Early voting, electronic voting machines, efficient and organized staff, and the dedication of volunteers at the polls all contributed to a smooth election process marred only by disruptions at several Fifth-Ward polling places allegedly caused by Mr. Dinges’ supporters questioning poll workers credentials (See accompanying story).


Polls closed at , and the first precinct – number 6 of  Ward 1 – reported to the second floor of the Civic Center (the temporary Election Central)  at . Once precinct information was received, it was transmitted electronically to the County Clerk‘s office in Chicago. Results were not available through the Evanston City Clerk’s office but from the County election website, Cook County Election official Befekadu Retta oversaw the process.


Congratulations to mayor-elect Elizabeth Tisdahl, to City Clerk Rodney Greene, to Township Supervisor Patricia Vance, to Township Assessor Bonnie Wilson and to the newly elected and re-elected aldermen – Judy Fiske, Lionel Jean-Baptiste, Melissa Wynne, Donald Wilson, Delores Holmes, Mark Tendam, Jane Grover, Ann Rainey and Coleen Burrus.


Problems at Several Fifth Ward Precincts

On a day with virtually no issues at the polls, several Fifth Ward voting places stood out as the lone exception. Representatives of the Barnaby Dinges campaign allegedly challenged the credentials of several judges and poll waters at several precincts in the Fifth Ward, going so far as to threaten to shut down the vote according to Alderman Delores Holmes, 5th Ward. In the end, the vote continued unhindered.


City Clerk Rodney Greene, who said he was attempting to visit every polling station in the City to check for problems during the day, found himself called to Fifth Ward stations to address the challenges. “”It’s been just crazy,”” he said after the polls closed. He described the allegations as “”bullying, trying to discredit people. [Campaigns should] win on the merits instead of trying to bully people…””  Not a single issue raised was legitimate, said Mr. Greene, and all polling places were fully legal and in compliance with Cook County regulations.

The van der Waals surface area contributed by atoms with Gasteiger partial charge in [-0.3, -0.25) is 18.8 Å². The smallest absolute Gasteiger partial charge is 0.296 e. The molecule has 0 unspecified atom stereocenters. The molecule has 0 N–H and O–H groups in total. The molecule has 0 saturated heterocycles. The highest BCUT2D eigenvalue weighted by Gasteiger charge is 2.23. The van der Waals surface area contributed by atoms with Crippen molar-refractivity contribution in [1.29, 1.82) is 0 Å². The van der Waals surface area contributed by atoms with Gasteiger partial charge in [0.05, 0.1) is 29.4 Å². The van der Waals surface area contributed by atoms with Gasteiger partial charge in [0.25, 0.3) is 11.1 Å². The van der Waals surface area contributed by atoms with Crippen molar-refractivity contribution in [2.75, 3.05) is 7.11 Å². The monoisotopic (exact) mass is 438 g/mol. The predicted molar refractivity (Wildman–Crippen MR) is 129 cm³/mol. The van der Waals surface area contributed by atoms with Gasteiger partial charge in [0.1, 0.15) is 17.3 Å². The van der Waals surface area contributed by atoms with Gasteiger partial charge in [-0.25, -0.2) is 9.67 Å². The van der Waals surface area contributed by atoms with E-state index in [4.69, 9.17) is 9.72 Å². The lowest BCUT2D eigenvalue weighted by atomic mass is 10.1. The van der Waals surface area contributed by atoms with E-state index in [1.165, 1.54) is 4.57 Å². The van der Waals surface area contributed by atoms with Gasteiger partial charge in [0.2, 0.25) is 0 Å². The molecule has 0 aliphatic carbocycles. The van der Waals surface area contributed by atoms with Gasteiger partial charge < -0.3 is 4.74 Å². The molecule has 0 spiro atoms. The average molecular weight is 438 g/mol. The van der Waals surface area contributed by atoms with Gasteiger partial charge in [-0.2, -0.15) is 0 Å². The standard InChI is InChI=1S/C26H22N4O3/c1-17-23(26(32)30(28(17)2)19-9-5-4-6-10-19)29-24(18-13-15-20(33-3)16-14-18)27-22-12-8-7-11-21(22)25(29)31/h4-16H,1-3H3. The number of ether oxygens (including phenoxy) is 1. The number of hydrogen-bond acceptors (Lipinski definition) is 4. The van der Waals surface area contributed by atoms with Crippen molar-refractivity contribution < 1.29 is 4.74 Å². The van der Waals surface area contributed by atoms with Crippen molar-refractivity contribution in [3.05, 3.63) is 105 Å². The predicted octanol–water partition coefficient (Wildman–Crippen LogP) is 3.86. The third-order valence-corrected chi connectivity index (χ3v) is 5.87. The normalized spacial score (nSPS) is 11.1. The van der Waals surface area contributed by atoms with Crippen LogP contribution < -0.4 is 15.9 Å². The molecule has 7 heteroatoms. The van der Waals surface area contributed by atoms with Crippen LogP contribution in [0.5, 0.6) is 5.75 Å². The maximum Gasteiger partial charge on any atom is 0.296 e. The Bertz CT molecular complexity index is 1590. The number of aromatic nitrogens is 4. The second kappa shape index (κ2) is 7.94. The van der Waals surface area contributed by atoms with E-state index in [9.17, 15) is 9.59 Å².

The police were not called, noted Mr. Greene, but he was summoned to several sites. At each location everything was found to be proper. He said that while Mr. Dinges’ campaign workers challenged the credentials of poll workers, they never asked to look at them. Upon arrival, Mr. Greene reports, he said to the protesters, “”He’s got credentials. Did anybody ask for them?”” When told no, Mr. Greene requested, and poll workers produced, valid credentials signed by Cook County Clerk David Orr.


Ald. Holmes stated, “”There was a lot of protesting as to whether there were enough [election] judges mounted by the campaign of Dinges – intimidating, saying they were out of code. But they knew there were enough. They were protesting everything. … The way in which they were doing it, they were intimidating to people.””


Challenging the credentials of election judges or poll watchers is itself a permitted and lawful activity.


Ald. Holmes said she knew the Dinges campaign was involved because

Mr. Dinges and his campaign manager Jerry Green came to one of the stations. She said she “”told them I did not appreciate their making unfounded challenges.””

Mr. Dinges had no comment for the RoundTable on the matter, saying that he “”was not involved”” in the challenges.

The tactics did not occur at just one precinct, but appeared to be limited to the Fifth Ward, said Mr. Greene. Unofficially, 627 votes were cast in the 5th Ward Aldermanic race, compared with 821 votes cast in 2005. Ald. Holmes received 473 votes, or 75.4 percent of the total votes cast in the ward.